Link between pollution and heart disease explored
While not the biggest risk factor air pollution plays a significant role in worsening, or even sparking, heart disease.A new report published by the Department of Health's Committee on the Medical Effects of Air Pollution (COMEAP) look at the possible links between cardiovascular deaths and breathing in the relatively low levels of pollutants found in a typical British street.
This is, perhaps surprisingly, the first time such a study has taken place in the UK.
While links between particulate pollution and respiratory and lung disease are well established, less work has been done to explore their connection with heart problems.
Coming from a Government department, the report gives an 'official stamp' on what many have suspected for some time.
"Recognition that air pollution might impact on cardiovascular disease, the commonest cause of death in the UK, came as a surprise to most when first identified," said Professor John Ayres, chairman of COMEAP.
"Since that time, a huge amount of research has been undertaken to ensure that these initial findings were supported and to define potential mechanisms for these effects.
"Because of these findings, this committee decided to undertake an extensive review of the evidence for these effects, to assess possible mechanisms and identify areas for future research.
"Clearly, an understanding of the size of the effect of air pollution on cardiovascular disease is very important in terms of the contribution to public health and this report will contribute to a formal quantification of the effects of air pollution currently being undertaken by the committee."
The report concludes that outdoor air pollutants are likely to increase the number of hospital admissions and deaths from heart attacks and other cardiovascular disease but that their contribution is not as significant as others such as smoking, family history and hypertension.
The committee recommends that this be taken into account by town planners and policy makers.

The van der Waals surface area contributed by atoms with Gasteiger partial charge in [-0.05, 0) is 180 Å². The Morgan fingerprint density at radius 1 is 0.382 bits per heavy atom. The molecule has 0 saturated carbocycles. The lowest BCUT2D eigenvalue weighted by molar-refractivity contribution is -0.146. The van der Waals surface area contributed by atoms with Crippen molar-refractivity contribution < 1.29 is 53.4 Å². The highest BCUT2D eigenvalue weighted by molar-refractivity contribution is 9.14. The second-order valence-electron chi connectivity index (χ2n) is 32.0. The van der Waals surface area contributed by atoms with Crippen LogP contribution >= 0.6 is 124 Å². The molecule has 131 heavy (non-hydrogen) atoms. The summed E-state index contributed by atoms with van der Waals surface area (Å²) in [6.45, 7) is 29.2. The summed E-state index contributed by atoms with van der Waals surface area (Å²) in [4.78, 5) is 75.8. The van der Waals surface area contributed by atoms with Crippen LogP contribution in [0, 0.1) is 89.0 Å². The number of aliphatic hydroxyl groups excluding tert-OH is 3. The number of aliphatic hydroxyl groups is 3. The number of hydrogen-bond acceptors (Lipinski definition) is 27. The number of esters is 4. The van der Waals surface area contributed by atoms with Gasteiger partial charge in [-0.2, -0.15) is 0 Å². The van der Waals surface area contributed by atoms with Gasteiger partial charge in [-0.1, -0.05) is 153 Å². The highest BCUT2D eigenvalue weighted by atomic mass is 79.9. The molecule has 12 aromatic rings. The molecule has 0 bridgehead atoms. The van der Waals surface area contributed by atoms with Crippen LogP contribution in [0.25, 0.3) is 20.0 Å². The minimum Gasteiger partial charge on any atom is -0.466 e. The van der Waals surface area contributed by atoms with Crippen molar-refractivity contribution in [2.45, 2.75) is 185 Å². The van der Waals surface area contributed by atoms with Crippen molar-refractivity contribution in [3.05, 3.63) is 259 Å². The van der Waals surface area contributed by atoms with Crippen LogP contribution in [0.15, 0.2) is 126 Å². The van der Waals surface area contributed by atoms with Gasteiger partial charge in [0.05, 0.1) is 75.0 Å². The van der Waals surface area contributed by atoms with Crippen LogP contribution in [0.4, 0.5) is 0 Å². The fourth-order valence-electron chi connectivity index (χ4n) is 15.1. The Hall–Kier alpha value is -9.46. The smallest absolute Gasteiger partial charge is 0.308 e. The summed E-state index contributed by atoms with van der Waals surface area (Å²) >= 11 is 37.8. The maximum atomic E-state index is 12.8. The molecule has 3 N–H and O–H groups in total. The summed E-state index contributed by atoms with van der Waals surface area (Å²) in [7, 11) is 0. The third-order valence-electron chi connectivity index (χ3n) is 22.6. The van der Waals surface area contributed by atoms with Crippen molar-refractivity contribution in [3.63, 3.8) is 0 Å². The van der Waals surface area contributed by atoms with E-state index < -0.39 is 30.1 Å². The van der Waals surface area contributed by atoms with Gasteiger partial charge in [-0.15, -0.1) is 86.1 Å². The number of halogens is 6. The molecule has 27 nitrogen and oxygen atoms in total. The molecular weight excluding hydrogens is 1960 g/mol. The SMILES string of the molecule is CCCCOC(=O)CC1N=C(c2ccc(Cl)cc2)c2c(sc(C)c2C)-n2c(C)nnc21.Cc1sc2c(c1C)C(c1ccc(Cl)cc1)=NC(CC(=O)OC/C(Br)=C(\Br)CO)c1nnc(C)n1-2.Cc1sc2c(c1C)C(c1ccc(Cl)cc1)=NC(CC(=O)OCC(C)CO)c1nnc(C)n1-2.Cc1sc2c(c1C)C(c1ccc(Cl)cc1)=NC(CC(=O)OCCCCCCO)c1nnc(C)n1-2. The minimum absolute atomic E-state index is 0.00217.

"The evidence that exposure to air pollutants has important effects on the cardiovascular system is of public health concern and calls for greater research," said Prof Ayres.
"Results from studies should feed into policy-making decision processes across different sectors of Government."
As the heart is one step removed from the lungs and pulmonary system, the negative impact of particulates is less straightforward to understand.
Although the committee failed to identify exactly how air pollution affects the cardiovascular system, they suggest the most likely explanation is that the particles subtly affect the control of the heart's rhythm or that inhalation causes chemical reactions in the body that increase the risk of a blood clot.
Prof Ayres stressed the importance of the research and said it opened up more avenues for investigation.
"Cardiovascular disease is very common and, as exposure to air pollution, both in the long and short term, contributes to initiation and exacerbation of disease, it is likely that even modest reductions in exposure will result in significant health gain," he said.
"We hope this report helps in assessing the importance of this area and welcome any comments that you may have."
by Sam Bond
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